To Detox or Not Detox

Jan 6 2016

The Spa Spy

Spa Spy

3 min read

“What about a detox weekend?” I suggest to Mr Spa Spy.

Like most, we’ve had an indulgent Christmas and a blur of an NYE, and now it’s January, New Year’s resolutions and all that. Never mind that it’s practically Spring already (darn climate change, my bulbs are coming up!) and I’m still wearing a hefty Christmas tyre.

I’m not the only one thinking about detox right now. In January, spas are crammed with people wanting to cleanse their digestive tracts and drain their lymph. It’s not like I’m saying anything particularly out of the ordinary here.

But I can tell I’ve pushed a button. Mr SS looks a little tense around his eyes.

“A ‘what’ weekend?” he says.


“Are you a drug addict?” he asks.

“Yes, no, probably,” I say, confused. I had quite a few paracetamol after NYE. I could pass for an alcoholic in certain circles and occasionally overstep the government guidelines - although I have lately quit the lethal combination of red wine and Gardener’s World…

“Because I’m not,” he says. “So I don’t need to go on a detox programme.”

“Not that kind of detox,” I say.

He looks at me. “There is no other kind of detox.”

Mr Spa Spy is a sceptic with a capital S (he subscribes to Skeptic Magazine), so doesn’t hold any truck with my spa version of what detox means.

I read the blurb on a spa website offering a detox break. “It’s about cleansing the body of toxins.”

“Really?” he says, shaking his head. “What’s a toxin?”

I read a bit more. “It’s toxic stuff. Like parabens.”

“What are parabens?”

“You don’t know?” I feign shock. (I’ve just Googled parabens. They’re in practically everything and there’s no evidence that they’re bad - although The Lifehouse three-night detox retreat offers paraben free toiletries, so maybe they are!).

He looks at me thoughtfully as though he’s wondering whether to burn me at the stake or not. Instead he patiently explains that detox is something made up by people that want to sell things. Like Santa Claus, it doesn’t exist.

How can he say detox doesn’t exist? It’s everywhere! Everyone says it. And anyway, you don’t have to believe in Santa to enjoy the magic of a full Christmas stocking appearing by the fireplace. You can either believe a “detox” weekend will cleanse you, giving you sparkling new innards and therefore innate goodness, or that you’ll simply feel a bit brighter after eating less sugar and having a few pleasant treatments.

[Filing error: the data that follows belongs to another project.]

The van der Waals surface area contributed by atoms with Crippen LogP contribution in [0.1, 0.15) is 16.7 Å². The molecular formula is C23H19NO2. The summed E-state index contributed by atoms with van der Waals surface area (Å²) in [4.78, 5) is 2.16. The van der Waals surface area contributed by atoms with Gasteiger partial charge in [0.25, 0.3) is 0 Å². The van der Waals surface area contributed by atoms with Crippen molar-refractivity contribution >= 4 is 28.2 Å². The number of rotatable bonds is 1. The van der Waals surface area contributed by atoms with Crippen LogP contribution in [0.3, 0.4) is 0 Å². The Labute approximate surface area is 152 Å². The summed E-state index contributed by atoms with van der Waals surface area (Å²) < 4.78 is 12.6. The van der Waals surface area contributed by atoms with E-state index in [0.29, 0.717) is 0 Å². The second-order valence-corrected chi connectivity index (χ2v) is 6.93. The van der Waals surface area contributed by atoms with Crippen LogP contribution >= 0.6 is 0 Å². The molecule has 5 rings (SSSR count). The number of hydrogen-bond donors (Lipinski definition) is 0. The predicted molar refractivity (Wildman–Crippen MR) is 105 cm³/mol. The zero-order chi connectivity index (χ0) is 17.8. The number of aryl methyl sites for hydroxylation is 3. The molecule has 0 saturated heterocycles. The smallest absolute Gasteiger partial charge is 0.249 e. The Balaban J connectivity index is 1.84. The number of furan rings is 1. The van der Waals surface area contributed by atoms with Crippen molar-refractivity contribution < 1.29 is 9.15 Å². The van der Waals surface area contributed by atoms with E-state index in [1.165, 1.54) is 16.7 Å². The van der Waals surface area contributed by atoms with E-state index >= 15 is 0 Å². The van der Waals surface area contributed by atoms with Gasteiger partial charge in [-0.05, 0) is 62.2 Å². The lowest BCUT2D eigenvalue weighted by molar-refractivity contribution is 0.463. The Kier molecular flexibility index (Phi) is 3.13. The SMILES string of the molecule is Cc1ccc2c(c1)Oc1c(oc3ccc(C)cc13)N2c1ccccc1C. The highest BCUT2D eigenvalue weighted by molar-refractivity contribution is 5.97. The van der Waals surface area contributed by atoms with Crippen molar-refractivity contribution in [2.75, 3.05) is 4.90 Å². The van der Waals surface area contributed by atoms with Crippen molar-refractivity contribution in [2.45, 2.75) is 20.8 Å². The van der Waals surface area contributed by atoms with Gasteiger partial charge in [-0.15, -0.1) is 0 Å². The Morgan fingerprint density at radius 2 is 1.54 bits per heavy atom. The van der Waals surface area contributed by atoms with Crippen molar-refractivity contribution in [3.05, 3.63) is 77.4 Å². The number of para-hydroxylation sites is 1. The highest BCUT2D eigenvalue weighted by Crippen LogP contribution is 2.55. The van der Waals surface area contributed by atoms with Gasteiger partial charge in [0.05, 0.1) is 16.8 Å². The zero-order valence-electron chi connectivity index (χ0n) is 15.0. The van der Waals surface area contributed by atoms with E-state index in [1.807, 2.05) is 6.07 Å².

I have to admit, there’s something in me that wants to believe in detox (and Santa). This is why I can’t get enough of Deliciously Ella’s recipes (I don’t actually make them, just read them. It’s health food porn) and have chia seeds in my cupboard, even though everything I make with them either gets stuck in my teeth or tastes like bogeys. I even like to indulge in the odd Seaweed Bath from Voya, and I’m a sucker for a ‘health’ drink that’s green and costs nearly four quid, especially after a night on the tiles.

On the other hand, whenever I listen to Ben Goldacre, I agree with pretty much everything he says (in one of his website posts, he says that he has no problem with alternative medicine -- aka “bull***t” -- just as long as it’s ethically controlled).

If Mr Spa Spy isn’t up for a bit of ethical “bull***t, I know plenty of celebrities who are.

On the website for We Care Spa, a juice fasting retreat in Palm Springs – where A-listers like Gwynnie and Ben Affleck go to drink prune juice – they say the whole world is toxic, we’re literally full of pollutants. I look up the ‘Medical Perspective’ hoping for some sensible advice, but instead learn that colonic irrigation is mentioned in the ancient Egyptian Ebers Papyrus (a medical record from the 14th Century, that also blames tumours on the god Xenus).

If you want to spa like Simon Cowell (!), why not drop in to the Sha Wellness Clinic in Spain for some macrobiotic cooking classes and acupuncture, or swing by LifeCo Bodrum for a spot of Inversion therapy (hanging upside down like a bat – Kate Moss loves it apparently), then finish up at The Farm in The Philippines (beloved by celebs and royals) for some serious detoxing, colon hydrotherapy and NLP life coaching.

All this virtual detoxing is making me feel hungry for cake.

For a more balanced view, read our feature on detoxing. Frankly, if it makes you happy, who are we to criticise?


The Spa Spy

6th January 2016

Spy Likes:

Intuitive masseurs, inspired or outlandish treatments and design, posh products and celeb spotting.

Spy Dislikes:

Anyone po-faced (guests and therapists) or stupid, boring design and treatments.

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